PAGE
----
Speaker: Ryan Tibshirani

**Abstract:**
Nearly all estimators in statistical prediction come with an associated tuning parameter, in one way or another. Common practice, given data, is to choose the tuning parameter value that minimizes a constructed estimate of the prediction error of the estimator. Of course, estimating prediction error has a long history in statistics, and many methods have been proposed for this problem; we focus on Steinâ€™s unbiased risk estimator, or SURE (Stein, 1981; Efron, 1986), which forms an unbiased estimate of the prediction error by augmenting the observed training error with an estimate of the degrees of freedom of our estimator.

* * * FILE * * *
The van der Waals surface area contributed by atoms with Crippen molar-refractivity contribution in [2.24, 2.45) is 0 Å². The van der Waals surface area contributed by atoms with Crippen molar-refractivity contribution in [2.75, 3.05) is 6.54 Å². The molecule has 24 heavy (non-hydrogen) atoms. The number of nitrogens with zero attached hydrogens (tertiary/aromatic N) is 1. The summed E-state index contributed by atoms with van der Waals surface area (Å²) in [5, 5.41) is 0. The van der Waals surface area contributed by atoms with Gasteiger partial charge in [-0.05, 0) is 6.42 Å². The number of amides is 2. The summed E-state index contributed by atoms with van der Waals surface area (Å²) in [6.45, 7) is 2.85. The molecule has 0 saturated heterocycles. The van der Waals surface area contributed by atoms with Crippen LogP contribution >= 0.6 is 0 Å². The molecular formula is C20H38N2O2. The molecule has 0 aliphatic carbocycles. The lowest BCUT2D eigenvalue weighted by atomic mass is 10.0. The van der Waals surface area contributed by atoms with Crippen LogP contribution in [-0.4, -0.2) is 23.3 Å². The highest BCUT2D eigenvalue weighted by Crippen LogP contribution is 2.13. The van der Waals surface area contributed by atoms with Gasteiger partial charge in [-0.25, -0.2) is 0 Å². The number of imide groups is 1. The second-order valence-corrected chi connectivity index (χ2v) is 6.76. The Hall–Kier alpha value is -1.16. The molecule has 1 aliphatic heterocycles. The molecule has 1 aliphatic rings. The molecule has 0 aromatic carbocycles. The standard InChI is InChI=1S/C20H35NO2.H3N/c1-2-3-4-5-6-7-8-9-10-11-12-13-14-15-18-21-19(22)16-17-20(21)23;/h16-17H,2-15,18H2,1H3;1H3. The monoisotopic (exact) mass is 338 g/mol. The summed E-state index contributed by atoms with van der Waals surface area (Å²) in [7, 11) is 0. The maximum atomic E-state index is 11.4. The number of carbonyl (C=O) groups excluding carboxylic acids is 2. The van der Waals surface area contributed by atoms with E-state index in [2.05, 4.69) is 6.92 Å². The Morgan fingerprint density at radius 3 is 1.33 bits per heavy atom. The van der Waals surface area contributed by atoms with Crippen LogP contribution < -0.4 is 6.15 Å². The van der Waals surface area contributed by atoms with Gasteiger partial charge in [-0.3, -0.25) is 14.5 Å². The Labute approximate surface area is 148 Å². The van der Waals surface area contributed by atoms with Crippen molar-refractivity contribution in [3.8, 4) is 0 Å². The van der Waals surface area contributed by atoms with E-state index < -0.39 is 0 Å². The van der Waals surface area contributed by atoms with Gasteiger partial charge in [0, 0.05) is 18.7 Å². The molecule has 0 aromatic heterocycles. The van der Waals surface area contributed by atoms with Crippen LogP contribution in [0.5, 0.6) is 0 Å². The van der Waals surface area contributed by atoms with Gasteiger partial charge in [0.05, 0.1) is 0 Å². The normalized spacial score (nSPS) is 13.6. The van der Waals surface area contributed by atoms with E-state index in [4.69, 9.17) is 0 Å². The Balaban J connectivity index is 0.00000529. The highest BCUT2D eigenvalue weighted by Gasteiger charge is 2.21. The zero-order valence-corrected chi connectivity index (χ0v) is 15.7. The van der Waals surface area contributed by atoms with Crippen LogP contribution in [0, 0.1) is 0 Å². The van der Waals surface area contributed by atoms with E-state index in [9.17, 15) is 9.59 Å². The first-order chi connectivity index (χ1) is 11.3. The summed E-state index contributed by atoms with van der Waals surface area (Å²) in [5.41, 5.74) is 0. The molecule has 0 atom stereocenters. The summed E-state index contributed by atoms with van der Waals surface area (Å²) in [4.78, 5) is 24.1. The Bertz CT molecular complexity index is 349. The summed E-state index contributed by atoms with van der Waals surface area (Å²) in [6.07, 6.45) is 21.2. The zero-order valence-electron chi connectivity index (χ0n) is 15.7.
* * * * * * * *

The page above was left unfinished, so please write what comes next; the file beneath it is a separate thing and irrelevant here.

Parameter tuning via SURE minimization has been advocated by many authors, in a wide variety of problem settings. In general, it is natural to ask: what is the prediction error of the SURE-tuned estimator? The most obvious estimate for this quantity is the value of the SURE criterion at its minimum. However, this is no longer itself unbiased; in fact, we would expect the minimum of SURE to be systematically biased downwards as an estimate of the prediction error of the SURE-tuned estimator. We formally describe and study this bias.
This is based on work that is in progress, with Saharon Rosset.